Bruce Edwards Ivins, a top anthrax researcher at the U.S. Government's biological weapons research laboratories, died of an apparent suicide last Tuesday, just as the Justice Department was about to charge him with responsibility for the September 2001 anthrax attacks that killed five people in the United States. Glenn Greenwald has written an important piece for Salon.com in which he demonstrates, with copious evidence, that a major government scandal lurks behind the anthrax story.
Zoriah Miller, a freelance photojournalist who published images of marines killed in a June 26 suicide attack in Iraq, has been forbidden to work in Marine Corps-controlled areas of the country and may be barred from all United States military facilities throughout the world. His case "has underscored what some journalists say is a growing effort by the American military to control graphic images from the war," write Michael Kamber and Tim Arango.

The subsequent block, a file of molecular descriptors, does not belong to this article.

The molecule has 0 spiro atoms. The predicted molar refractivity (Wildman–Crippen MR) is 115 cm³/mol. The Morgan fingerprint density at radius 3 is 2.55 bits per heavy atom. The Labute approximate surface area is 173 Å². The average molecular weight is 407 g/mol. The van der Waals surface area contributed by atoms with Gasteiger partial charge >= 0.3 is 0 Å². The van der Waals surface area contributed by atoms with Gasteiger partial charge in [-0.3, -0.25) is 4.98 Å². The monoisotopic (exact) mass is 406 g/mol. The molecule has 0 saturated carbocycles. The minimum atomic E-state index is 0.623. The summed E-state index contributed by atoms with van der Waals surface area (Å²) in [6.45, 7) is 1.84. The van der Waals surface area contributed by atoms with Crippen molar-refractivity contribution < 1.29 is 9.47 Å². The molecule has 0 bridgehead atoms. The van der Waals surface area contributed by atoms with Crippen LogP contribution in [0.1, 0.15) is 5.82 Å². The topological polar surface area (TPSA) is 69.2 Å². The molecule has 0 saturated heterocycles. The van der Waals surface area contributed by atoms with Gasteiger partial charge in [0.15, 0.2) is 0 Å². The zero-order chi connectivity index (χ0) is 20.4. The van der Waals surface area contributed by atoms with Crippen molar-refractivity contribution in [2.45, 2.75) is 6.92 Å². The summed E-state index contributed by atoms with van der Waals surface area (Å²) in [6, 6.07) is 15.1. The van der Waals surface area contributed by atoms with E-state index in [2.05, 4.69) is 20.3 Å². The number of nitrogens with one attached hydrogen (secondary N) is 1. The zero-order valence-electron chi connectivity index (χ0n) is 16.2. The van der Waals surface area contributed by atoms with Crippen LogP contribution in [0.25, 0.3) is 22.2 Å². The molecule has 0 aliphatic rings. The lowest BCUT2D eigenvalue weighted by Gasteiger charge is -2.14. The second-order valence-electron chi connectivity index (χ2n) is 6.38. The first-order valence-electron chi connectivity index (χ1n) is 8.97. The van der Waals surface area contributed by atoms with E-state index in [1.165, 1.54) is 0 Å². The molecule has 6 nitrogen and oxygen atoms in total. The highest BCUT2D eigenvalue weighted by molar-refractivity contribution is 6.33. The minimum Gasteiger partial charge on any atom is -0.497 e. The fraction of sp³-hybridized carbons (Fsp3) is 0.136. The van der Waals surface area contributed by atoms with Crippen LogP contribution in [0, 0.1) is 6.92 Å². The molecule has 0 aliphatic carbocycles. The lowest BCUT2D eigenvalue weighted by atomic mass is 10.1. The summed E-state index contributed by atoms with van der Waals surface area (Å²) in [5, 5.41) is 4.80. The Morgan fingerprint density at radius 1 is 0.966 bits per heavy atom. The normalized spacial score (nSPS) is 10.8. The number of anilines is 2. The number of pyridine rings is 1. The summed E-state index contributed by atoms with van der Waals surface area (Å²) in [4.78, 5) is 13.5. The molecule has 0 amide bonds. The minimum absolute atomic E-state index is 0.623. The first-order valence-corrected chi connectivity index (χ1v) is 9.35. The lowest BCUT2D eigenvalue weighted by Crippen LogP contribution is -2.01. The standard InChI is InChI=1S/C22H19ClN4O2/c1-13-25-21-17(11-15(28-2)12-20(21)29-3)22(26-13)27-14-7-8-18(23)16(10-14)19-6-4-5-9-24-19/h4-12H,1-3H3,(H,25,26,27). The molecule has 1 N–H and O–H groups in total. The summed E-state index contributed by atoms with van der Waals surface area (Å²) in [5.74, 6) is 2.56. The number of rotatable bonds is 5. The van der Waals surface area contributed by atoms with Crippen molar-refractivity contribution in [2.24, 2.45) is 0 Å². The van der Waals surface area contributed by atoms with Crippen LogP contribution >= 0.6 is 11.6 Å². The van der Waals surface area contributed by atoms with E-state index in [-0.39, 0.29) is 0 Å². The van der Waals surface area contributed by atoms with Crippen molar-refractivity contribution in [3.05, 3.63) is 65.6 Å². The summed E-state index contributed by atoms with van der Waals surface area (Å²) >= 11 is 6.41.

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Former Congressman Curt Weldon's employer Defense Solutions got a good deal in Iraq. So good, that "the deal, for decades-old, equipment, included terms so lopsided, they likely would have been illegal under U.S. law." Defense Solutions got a contract with the Iraqi government in 2005 to refurbish obsolete Soviet-era Hungarian tanks. While U.S. law would dictate that the company's fee be tied to performance, Defense Solutions' contract not only ensures payment, it also gives them a percentage of the total cost.